Wednesday, October 30, 2002

Sabbath, Sabbath Everywhere
After The Osbournes last night (highlighted by the spectacular boaking, as they say in Alan Warner novels, of Jack's bulldog) we saw some snippets of a show about Ozzy fanatics on MuchMoreMusic. The fans were a sad and deluded bunch. "I wanna thank Ozzy for inspiring me to become a tattoo artist." "I think if I got to hang out with Ozzy, we'd become best friends." "Ozzy's never ever let me down." And so on. The best bits of the show were the live clips of Ozzy with the reunited Sabbath. The footage was regrettably Ozzy-centric, though. I could see Geezer back there directing traffic, and I caught a glimpse of Bill Ward's bass drums once or twice, but otherwise it was all Ozzy all the time, interspersed with shots of ham-headed bully rockers down "in the pit."

That was okay, because I got a good dose of Sabbath on the weekend—gluesticking mauve polka dots to our bedroom wall to the strains of Sabbath Bloody Sabbath. It was a testicle-retention gambit.

Those mid-period Sabbath albums used to daunt me as a kid. I didn't know anyone who was into that stuff. Acmac had Paranoid, which I borrowed and taped some choice cuts from. "Iron Man" and the title track—yes. "Rat Salad," hoo-boy! "Hand of Doom"? Nah. My infrequent friend Glenn had Sabbath Bloody Sabbath, but I never got to listen to it, and Glenn was well on his way to becoming a dirtbag anyhow. It just bolstered my suspicion that getting too deeply into Sabbath would cause one to plunge into waywardness and become Addicted to Drugs.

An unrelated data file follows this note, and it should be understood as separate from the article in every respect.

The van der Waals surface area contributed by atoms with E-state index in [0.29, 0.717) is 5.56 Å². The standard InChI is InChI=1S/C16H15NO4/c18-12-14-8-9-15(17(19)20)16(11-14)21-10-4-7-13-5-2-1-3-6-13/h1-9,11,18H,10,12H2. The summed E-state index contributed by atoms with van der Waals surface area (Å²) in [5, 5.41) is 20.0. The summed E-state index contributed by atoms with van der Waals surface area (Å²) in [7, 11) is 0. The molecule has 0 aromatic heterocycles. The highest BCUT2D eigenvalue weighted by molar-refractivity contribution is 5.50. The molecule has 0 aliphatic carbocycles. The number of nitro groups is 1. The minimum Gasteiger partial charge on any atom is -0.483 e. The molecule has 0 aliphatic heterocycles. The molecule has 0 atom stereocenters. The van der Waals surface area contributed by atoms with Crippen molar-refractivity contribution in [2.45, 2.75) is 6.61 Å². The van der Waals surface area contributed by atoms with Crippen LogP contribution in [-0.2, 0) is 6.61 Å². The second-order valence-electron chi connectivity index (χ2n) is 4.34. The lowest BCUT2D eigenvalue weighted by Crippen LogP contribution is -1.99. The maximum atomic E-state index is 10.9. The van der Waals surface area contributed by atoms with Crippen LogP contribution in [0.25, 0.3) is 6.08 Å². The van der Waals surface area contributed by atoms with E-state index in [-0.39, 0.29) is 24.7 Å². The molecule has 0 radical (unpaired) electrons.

It's dangerous fucking music, that Volume 4/SBS/Sabotage trilogy. The process of understanding its genius would have taken too much of a toll on my teenage self. At 15 I was one short, sharp shock away from being put on life support (such was my lack of wherewithal and worldliness), so I think if I'd clicked with, say, "A National Acrobat" or "Megalomania" my sense of self-preservation would have stopped me from ever leaving my room again.

I can't say for sure, though. I could hack the likes of Close to the Edge, Brain Salad Surgery, and other musics clearly composed off-planet. The difference between that music and Sabbath, besides the fact that it's bleedin' poncy bollocks, lies in what Prof. Bill Martin identifies as prog rock's optimistic, utopian nature. That was me to a T back then. Sabbath is anything but utopian, and I realize now that that's what disturbed me about their music. Ozzy was wearing a "Kill Hippies" shirt last night, so the Sabbath ethos is alive and well!

I'm glad I was more or less a fully formed adult when I entered the church of Sabbath, which, incidentally, is located in the vicinity of Gilley and Patrick in South Burnaby. There I found guidance and solace as I peered into the Iommi-riffed abyss. I soon took sticks in hand and worked up to performing a credible version of "Cornucopia" with my benevolent mentors. Acting like Black Sabbath, it turns out, is lots of fun.

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